Akin to what Agnes Martin once said about her paintings, many of the images here are less about what is seen than about what breaks through, long known in the mind. Art of this kind is less concerned with capturing the decisive moment than with stirring murmors in the viewer's heart and brain, which take on the work of interpreting the picture by projecting emblematic meanings onto it. Here, interpretation is prompted further by image titles and texts that are suggestive yet open-ended.
In pursuit of new beauty that might break through, the photographer saddles up and gallops off in all directions at once, across a limitless horizon. Even clinging to a site map and trailing a sack of bread crumbs, newcomers may, at first pass, find this riding hard to circuit.
Rather than unearth yet more images from the locales where beauty is traditionally mined, most of the photography here starts by looking elsewhere, in places where beauty can emerge instead from resonant metaphor, from invigorating contexts of order or disorder or spiritual darkness, and from emotionally complex - rather than merely picturesque - landscapes.
so picture this
When presented in large prints on gallery walls, many art images today suggest themselves as spotless windows framing views to literal elements - persons and things - in an actual space located somewhere else, a frame that we peer through as a mode of visitation; the image operates as a teleportation device, a step through the looking-glass.
The hallmarks of beauty for such photography stress crystalline focus, large-format picture detail, and the rendering of pictorial depth in a way that feels literally true to the eye, complimented by lighting skillfully devised to further this effect. Altogether, a sophisticated aesthetic built around spatial realism.
Much of the work here intends a different experience that either dispenses with or subverts that premise, presenting instead the two-dimensional image as the viewer's final destination, a place compressed with meanings, a space that operates under its own rules and posits its own non-documentary realities.
Indeed, preferring viewers to remember at all times that they're examining the contrived realm of an art object, with a shrug I let some digital brushstrokes show by leaving editing imperfections on random display. I then go further, modifying the aesthetic dimensions of many images in subtle or obvious ways, such that a picture's appeal might strike the eye as somehow unexpected or even alien to its subject matter.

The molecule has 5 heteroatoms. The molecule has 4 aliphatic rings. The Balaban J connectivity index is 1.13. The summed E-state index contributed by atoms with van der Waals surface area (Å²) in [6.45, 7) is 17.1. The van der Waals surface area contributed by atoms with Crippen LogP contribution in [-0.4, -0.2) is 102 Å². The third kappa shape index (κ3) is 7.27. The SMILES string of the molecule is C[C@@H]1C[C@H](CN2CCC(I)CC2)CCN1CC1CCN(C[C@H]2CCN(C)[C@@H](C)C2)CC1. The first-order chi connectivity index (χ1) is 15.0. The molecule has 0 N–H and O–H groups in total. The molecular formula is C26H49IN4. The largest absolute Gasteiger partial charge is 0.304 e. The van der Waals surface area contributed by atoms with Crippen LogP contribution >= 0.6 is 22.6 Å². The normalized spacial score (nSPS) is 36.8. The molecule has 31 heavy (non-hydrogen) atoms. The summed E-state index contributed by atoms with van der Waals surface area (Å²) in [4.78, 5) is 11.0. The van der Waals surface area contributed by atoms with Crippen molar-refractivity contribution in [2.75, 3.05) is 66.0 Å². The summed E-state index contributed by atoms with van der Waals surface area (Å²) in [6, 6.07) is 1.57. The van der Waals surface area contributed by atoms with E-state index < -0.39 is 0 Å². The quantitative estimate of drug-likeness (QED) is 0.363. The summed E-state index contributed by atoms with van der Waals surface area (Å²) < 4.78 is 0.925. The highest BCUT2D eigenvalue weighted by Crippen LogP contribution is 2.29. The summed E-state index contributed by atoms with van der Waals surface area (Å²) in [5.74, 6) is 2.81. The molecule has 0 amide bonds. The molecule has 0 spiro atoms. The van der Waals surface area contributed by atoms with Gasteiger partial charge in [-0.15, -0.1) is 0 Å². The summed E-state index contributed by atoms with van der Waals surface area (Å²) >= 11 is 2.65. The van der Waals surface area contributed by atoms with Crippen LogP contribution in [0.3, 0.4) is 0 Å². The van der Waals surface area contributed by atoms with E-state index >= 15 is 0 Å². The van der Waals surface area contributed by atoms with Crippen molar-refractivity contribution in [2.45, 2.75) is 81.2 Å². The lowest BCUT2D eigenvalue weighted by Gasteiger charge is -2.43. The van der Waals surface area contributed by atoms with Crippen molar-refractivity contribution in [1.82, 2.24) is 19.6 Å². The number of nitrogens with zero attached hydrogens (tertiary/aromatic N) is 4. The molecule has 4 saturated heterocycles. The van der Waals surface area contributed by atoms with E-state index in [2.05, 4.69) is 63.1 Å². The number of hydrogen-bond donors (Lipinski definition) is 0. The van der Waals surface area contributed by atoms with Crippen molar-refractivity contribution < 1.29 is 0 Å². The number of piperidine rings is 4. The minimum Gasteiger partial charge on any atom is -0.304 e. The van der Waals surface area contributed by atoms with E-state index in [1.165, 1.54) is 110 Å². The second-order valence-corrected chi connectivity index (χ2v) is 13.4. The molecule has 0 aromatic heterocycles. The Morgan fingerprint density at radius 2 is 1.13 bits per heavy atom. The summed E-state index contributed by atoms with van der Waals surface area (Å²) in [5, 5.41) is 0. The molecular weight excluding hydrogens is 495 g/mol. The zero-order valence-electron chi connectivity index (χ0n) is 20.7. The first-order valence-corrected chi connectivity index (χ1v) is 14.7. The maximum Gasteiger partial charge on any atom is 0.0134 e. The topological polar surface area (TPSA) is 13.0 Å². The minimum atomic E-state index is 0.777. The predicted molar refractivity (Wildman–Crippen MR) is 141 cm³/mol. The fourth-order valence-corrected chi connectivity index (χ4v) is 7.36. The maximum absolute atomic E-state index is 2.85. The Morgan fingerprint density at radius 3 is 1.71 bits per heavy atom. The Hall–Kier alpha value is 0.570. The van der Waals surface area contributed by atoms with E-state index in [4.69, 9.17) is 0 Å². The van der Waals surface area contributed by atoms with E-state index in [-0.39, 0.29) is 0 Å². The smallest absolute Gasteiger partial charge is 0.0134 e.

strangeness as aesthetic
Deliberately alienated beauty can heighten the viewer's attention and engagement in ways that more familiar and expected expressions of beauty cannot. Often it is through alienation that a certain music, or a glint of the uncanny, slips into an image by the side door.
The wide-open approach that this work takes toward the introduction of unexpected beauty by any suited means follows that of forerunners such as Pete Turner and Ernst Haas, the pioneering poet of color photography. The eloquent Austrian liked to think of himself as "a painter in a hurry," and of his creative process as "dreaming with open eyes." Through a range of deliberate alterations, Haas embraced his unfettered liberty to "transform an object from what it is to what I want it to be."
f (chatbot + mask + voice of A. Turing + smile) = pass/fail
Although generally unlike his artwork in subject matter and much the lesser in technical finesse, the images here take Haas's creative principle forward, presenting an intensified or augmented reality of sorts that owes as much to the expressive latitudes of painting as it does to the documentary presumptions of photography.
In this regard, my images also mark affinities with the work of other mid-century painter-photographers, such as Saul Leiter and Frederick Sommer. Like theirs, this is street photography from the streets of a slightly different universe.
where from here...
Plunge into .. ideas if you are up for a longer lap around art photography's aesthetic divide, and for hearing more about this site's offbeat framework for cultivating unexpected beauty.
For a speedier tour d'horizon, you can browse the why pages that introduce each gallery set (especially, the first two of these) and illustrate my approach with examples of beauty in relation to:
On the other hand, if you are someone who is only marginally interested in this stuff anyway, then you have already made yourself slog through quite enough artspeak. You are probably best advised now to simply poke around the place in search of something unexpected.